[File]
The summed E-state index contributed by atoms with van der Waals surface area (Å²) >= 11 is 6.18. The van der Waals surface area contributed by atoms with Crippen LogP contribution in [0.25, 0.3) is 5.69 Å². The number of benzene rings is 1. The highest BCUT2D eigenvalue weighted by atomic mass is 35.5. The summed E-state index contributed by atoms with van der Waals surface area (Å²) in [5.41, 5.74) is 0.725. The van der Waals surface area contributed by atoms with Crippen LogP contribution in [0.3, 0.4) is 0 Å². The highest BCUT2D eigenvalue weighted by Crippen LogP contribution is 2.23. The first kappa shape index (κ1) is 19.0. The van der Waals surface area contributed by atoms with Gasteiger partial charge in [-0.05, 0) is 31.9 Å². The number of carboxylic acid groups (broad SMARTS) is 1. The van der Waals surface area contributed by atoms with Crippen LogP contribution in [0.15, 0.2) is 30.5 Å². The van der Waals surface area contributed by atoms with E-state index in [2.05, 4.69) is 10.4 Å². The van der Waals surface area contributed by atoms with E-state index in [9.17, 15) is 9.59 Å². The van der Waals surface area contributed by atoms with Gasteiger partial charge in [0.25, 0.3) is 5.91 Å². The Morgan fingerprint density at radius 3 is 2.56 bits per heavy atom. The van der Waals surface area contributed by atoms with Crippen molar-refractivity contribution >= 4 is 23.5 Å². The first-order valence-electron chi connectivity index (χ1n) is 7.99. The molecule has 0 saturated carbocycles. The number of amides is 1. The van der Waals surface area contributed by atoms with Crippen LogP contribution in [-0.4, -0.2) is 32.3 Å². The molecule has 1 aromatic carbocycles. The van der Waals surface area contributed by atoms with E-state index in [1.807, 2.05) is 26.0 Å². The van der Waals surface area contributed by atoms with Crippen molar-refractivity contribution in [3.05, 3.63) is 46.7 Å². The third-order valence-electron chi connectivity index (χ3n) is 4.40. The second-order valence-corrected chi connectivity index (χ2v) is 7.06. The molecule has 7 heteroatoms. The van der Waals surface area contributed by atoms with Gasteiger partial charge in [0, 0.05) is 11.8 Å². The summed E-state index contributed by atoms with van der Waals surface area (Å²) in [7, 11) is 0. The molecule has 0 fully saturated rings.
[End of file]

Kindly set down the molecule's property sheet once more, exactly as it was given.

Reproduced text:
The summed E-state index contributed by atoms with van der Waals surface area (Å²) >= 11 is 6.18. The van der Waals surface area contributed by atoms with Crippen LogP contribution in [0.25, 0.3) is 5.69 Å². The number of benzene rings is 1. The highest BCUT2D eigenvalue weighted by atomic mass is 35.5. The summed E-state index contributed by atoms with van der Waals surface area (Å²) in [5.41, 5.74) is 0.725. The van der Waals surface area contributed by atoms with Crippen LogP contribution in [0.3, 0.4) is 0 Å². The highest BCUT2D eigenvalue weighted by Crippen LogP contribution is 2.23. The first kappa shape index (κ1) is 19.0. The van der Waals surface area contributed by atoms with Gasteiger partial charge in [-0.05, 0) is 31.9 Å². The number of carboxylic acid groups (broad SMARTS) is 1. The van der Waals surface area contributed by atoms with Crippen LogP contribution in [0.15, 0.2) is 30.5 Å². The van der Waals surface area contributed by atoms with E-state index in [2.05, 4.69) is 10.4 Å². The van der Waals surface area contributed by atoms with E-state index in [9.17, 15) is 9.59 Å². The van der Waals surface area contributed by atoms with Gasteiger partial charge in [0.25, 0.3) is 5.91 Å². The Morgan fingerprint density at radius 3 is 2.56 bits per heavy atom. The van der Waals surface area contributed by atoms with Crippen molar-refractivity contribution >= 4 is 23.5 Å². The first-order valence-electron chi connectivity index (χ1n) is 7.99. The molecule has 0 saturated carbocycles. The number of amides is 1. The van der Waals surface area contributed by atoms with Crippen LogP contribution in [-0.4, -0.2) is 32.3 Å². The molecule has 1 aromatic carbocycles. The van der Waals surface area contributed by atoms with E-state index in [1.807, 2.05) is 26.0 Å². The van der Waals surface area contributed by atoms with Crippen molar-refractivity contribution in [3.05, 3.63) is 46.7 Å². The third-order valence-electron chi connectivity index (χ3n) is 4.40. The second-order valence-corrected chi connectivity index (χ2v) is 7.06. The molecule has 7 heteroatoms. The van der Waals surface area contributed by atoms with Gasteiger partial charge in [0, 0.05) is 11.8 Å². The summed E-state index contributed by atoms with van der Waals surface area (Å²) in [7, 11) is 0. The molecule has 0 fully saturated rings.